Colorado

Costly Medicaid Expansion Nears Approval In Colorado

Policy

The Colorado State House voted last Thursday to approve a multi-billion dollar Medicaid expansion for the state of Colorado. Colorado’s Medicaid healthcare program is administered by the state, but jointly financed with the federal government. The expansion takes advantage of provisions in President Barack Obama’s signature healthcare law, the Patient Provider and Affordable Care Act, also known as ObamaCare.

While Medicaid currently consumes more than 20% of Colorado’s annual budget, the Medicaid expansion bill seeks to widen the margin of people who qualify for the government program. State Senators Irene Aguilar (D-District 32) and Mark Ferrandino (D-District 2) are the two sponsors of Senate Bill 200. The current bill to expand Medicaid would increase the program’s eligibility from 100% to 133%, effectively qualifying over 160,000 additional people for the Colorado’s Medicaid system.

According to the Common Sense Policy Roundtable, “Colorado’s Medicaid enrollment is projected to grow 44% by 2014 if state lawmakers opt-in and accept the expansion proposed as part of the Patient Protection and Affordable Care Act.” If the Medicaid expansion SB 200 becomes law, Medicaid expenses are expected to grow by $2.5 billion between fiscal year 2011-2012 to fiscal year 2024-2025. This is estimated to consume over 27% of Colorado’s General Fund, over a quarter of the state’s overall budget.

Many in Colorado have expressed concerned about the toll the expansion will have on the budget. According to Michael Tanner from the non-profit, non-partisan Cato Institute, the added burden on Colorado’s annual budget will force the Medicaid program to pull from other state important funded programs, such as K-12 education. Concerns about the current level of Medicaid participants are also being voiced because Medicaid enrollment in the state of Colorado has already reached over 651,000.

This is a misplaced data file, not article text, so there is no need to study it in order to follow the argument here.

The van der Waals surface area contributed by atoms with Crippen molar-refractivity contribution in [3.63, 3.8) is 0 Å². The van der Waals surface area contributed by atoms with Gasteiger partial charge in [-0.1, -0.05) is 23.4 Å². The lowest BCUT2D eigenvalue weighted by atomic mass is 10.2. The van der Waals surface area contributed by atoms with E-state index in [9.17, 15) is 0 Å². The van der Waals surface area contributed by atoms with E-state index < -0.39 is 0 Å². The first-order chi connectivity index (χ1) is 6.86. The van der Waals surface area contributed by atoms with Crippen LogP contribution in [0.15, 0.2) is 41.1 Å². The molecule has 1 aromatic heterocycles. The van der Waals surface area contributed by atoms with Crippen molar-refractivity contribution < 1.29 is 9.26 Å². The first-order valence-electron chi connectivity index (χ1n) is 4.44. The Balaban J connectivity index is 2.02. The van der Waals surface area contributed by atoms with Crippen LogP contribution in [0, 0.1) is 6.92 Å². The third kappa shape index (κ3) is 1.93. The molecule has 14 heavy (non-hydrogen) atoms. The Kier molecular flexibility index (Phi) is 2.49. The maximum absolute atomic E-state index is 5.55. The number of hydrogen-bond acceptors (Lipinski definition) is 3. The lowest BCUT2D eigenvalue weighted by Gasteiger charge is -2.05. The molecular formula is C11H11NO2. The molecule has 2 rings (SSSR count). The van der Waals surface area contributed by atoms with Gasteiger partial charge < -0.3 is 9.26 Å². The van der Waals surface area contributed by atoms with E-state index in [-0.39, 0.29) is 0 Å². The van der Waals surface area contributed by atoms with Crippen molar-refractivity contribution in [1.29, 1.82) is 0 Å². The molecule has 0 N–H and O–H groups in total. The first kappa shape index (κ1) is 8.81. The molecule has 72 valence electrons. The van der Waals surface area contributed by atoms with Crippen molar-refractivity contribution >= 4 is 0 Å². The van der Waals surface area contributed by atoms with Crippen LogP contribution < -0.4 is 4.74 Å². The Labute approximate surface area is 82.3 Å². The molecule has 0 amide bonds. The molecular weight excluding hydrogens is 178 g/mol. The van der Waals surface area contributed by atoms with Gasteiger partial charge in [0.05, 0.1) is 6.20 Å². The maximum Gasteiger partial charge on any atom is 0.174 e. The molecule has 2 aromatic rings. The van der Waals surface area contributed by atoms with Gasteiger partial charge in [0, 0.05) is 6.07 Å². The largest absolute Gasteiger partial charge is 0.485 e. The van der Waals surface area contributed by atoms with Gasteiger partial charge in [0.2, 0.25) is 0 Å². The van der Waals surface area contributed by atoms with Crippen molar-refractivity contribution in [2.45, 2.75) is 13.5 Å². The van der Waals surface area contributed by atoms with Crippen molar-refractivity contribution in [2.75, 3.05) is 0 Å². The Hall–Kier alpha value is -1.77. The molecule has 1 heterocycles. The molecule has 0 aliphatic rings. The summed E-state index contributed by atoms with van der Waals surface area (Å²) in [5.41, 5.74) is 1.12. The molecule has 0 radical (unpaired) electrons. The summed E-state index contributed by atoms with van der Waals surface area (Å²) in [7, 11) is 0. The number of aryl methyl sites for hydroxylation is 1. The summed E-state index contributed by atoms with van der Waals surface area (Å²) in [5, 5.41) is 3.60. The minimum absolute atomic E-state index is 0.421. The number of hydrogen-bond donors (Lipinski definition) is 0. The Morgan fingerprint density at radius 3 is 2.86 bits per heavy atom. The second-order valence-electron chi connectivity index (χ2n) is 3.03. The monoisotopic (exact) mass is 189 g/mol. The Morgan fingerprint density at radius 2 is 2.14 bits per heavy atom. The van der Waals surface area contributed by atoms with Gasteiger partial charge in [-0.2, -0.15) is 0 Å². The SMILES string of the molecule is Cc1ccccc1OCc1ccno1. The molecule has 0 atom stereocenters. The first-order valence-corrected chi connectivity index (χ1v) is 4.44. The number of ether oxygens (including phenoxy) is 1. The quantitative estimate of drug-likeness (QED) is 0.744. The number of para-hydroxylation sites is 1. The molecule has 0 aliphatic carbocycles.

Even the bill’s political backers are wary of the unknowns and long term effects of the expansion legislation. Jeremy Schupbach, a Legislative Liaison for Alliance Colorado, supports the bill, but admitted to Media Trackers that the state budget will have to expand to accommodate the significant extra cost, or other essential programs will have to be cut.

“We see it [the expansion] as potentially good by allowing access to better care, although we are wary of how the state budget will expand,” Schupbach said. Alliance Colorado represents Medicaid participants with developmental disabilities. Schupbach also said that his organization will be keeping a close eye on the people his group represents so that they are not financially shorted in any way with the influx of new Medicaid participants.

While the Medicaid expansion bill extends the qualifications for Medicaid participants by widening the state’s participation in government funded healthcare, SB-200 also narrows certain aspects of state funded healthcare recipients by limiting healthcare for the elderly.

According to the bill, “The cash funds appropriation from the old age pension health and medical care fund created in section 7 (c) of Article XXIV of the Colorado constitution is decreased by $1,745,639, for the old age pension state medical program” (SB-200, Section 3, Point 18-20). This section of the legislation would severely limit Colorado’s elderly from receiving state-funded healthcare.

The SB  200 Medicaid expansion bill was introduced on March 1, 2013. It passed the Senate on April 15, and passed the House on April 26 in a 36-23 vote which split closely along party lines.

Follow Kyle Forti on Twitter: @kyleforti

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